Most thrift, rural, cooperative banks not ready for digital transformation
Majority of financial institutions in the Philippines have “minimal” capacity for digital transformation (DX), a survey by FINTQnologies Corp. released on Thursday showed.
Eighty percent of financial institutions in the country are either “pack followers” or “laggards” when it comes to digital transformation, FINTQ, the financial technology arm of Voyager Innovations Inc., said.
The survey polled 76 chief executives of member financial institutions of the Chamber of Thrift Banks (CTB), the Rural Bankers Association of the Philippines (RBAP), and the Microfinance Council of the Philippines (MCPI).
The results were merged with the “Inclusive Digital Finance 2018” Report officially launched at the Bangko Sentral ng Pilipinas (BSP) headquarters in Manila City on Thursday.
FINTQ examined the readiness of financial institutions to undertake digital transformation using the Commitment, Awareness, Readiness, and Adaptability (CARA) framework.
Each financial institution was scored from 0 to 100. They were then grouped into three archetypes: path breakers (score 61 and above), pack followers (between 41 and 60), and digital laggards (below 41).
“The average financial institution at this point shows minimal capacity for digital transformation. About 80 percent of the respondents score 61 and below out of the perfect 100 score,” the study showed.
FINTQ managing director Lito Villanueva said most financial institutions need to invest in upgrading their current systems to ensure that they are prepared for DX.
“A one-six-fits-all approach is never going to work. We know that digital laggards require the most foundational technologies before undergoing full DX. This means many of them need to upgrade their connectivity, modernize their legacy systems, hire digital-savvy talents, and adopt an agile approach in executing their plans,” he said.
“Pack followers need to exploit big data to arrive at informed decisions while at the same time, adjusting their policies and improving customer experience. With the right support, path breakers could delve into the core functions of DX such as omnichannel delivery or open banking,” he added.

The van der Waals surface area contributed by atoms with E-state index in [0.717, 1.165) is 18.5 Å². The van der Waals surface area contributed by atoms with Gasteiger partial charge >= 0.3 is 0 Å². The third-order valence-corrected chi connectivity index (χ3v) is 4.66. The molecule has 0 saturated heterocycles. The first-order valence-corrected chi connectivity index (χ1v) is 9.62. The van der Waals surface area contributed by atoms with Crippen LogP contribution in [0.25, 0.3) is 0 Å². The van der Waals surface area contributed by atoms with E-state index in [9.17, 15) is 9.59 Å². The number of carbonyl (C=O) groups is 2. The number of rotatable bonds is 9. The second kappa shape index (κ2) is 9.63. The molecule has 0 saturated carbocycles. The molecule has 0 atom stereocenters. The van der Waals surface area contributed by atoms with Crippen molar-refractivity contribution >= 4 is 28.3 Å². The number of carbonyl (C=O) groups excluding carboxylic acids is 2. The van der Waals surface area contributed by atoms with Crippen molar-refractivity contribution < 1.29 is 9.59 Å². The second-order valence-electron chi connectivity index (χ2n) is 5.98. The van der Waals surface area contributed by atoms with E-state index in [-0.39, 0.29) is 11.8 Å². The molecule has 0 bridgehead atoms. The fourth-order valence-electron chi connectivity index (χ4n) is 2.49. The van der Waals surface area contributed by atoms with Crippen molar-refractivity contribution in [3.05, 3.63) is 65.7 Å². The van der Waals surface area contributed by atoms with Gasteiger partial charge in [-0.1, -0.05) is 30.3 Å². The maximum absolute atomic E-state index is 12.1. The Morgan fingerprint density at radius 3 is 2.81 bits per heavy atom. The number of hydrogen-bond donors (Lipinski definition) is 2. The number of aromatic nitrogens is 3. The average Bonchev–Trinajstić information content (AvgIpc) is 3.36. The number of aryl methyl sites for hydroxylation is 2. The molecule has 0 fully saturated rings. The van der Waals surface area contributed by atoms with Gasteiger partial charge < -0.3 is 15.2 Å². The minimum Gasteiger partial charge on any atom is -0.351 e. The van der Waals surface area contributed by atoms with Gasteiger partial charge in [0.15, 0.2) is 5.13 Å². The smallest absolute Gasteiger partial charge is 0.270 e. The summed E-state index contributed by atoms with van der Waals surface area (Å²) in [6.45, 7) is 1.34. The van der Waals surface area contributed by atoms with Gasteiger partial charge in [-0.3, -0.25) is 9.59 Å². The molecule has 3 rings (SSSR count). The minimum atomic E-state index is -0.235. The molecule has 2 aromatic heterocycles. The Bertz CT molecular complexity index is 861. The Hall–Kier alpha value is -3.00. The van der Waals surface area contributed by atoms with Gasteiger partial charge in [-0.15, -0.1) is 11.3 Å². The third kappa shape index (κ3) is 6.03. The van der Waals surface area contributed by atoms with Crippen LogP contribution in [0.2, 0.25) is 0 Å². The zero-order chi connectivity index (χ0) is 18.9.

Only 14 of the respondents were found to be “highly ready” for digital transformation. Four—two thrift banks, one cooperative, and one rural bank—were found to have “extensive readiness” in going digital with scores of 81 and above. The four were not identified.
Among the issues bugging digital transformation is the lag in effectivity of central bank regulations that are not immediately available to be implemented.
“The findings indicate that the whole industry experiences the usual policy lag where the effects of regulations are felt in succeeding years, as financial institutions take time to reconfigure their business and operations with the current regulatory requirements,” the report noted.
“However, given the BSP’s goal of increasing the share of electronic payments to 20 percent by 2020, the policies require a more active push on the ground where key stakeholders such as the government and development partners would need to ‘shepherd’ financial institutions in taking on their transformation journey,” it added.
FINTQ and other financial institutions launched the Road to 20 by 2020 campaign which seeks to prepare the industry for digital disruption.
“The biggest barrier to their adoption is their willingness to invest in digital technologies. This has profound consequences because, as our report shows, the ‘readiness quotient’ heavily influences the bank’s level of ‘commitment quotient’ to bring its business towards a digital economy,” Villanueva said.
The BSP has started to modernize banking transactions in the country, in line with its target to digitize 20 percent of all transactions by 2020.
“The Bangko Sentral ng Pilipinas champions the cause of financial inclusion and the use of digital technology through the creation of an enabling environment and a vibrant digital financial ecosystem,” Deputy Governor Maria Almasara Cyd Tuaño-Amador said during the Digital Transformation Accelerator Program on Thursday.
“Other initiatives of the BSP include the modernization of the country’s payments streams through the National Retail Payments System (NRPS),” she said.
Through NRPS, the BSP launched InstaPay and electronic fund transfer (EFT) payment system—enabling individuals to wire funds across banks in real-time.
It also launched PESONet, which enables the government, private businesses, and individuals to initiate recurring payments from accounts maintained in BSP supervised financial institutions (BSFIs) to corresponding accounts in other BSFIs.
“We now have two multilateral automated clearing houses that enable Filipinos to enjoy safe, affordable, and user-friendly retail payments systems,” Amador said.
She noted that the BSP has also created a digitalization steering committee to “guide and coordinate” efforts to shift to electronic platforms.
“This will enable us to reap the cost savings and efficiencies of digitalization, and to march in lock-step with the fast-changing environment as well as put in place pro-active principles of surveillance and supervision,” she said.
The challenge for us is to come up with policies, instruments, and programs to bring fintech innovations into the hands of more people so that they are empowered,” Amado said. —VDS, GMA News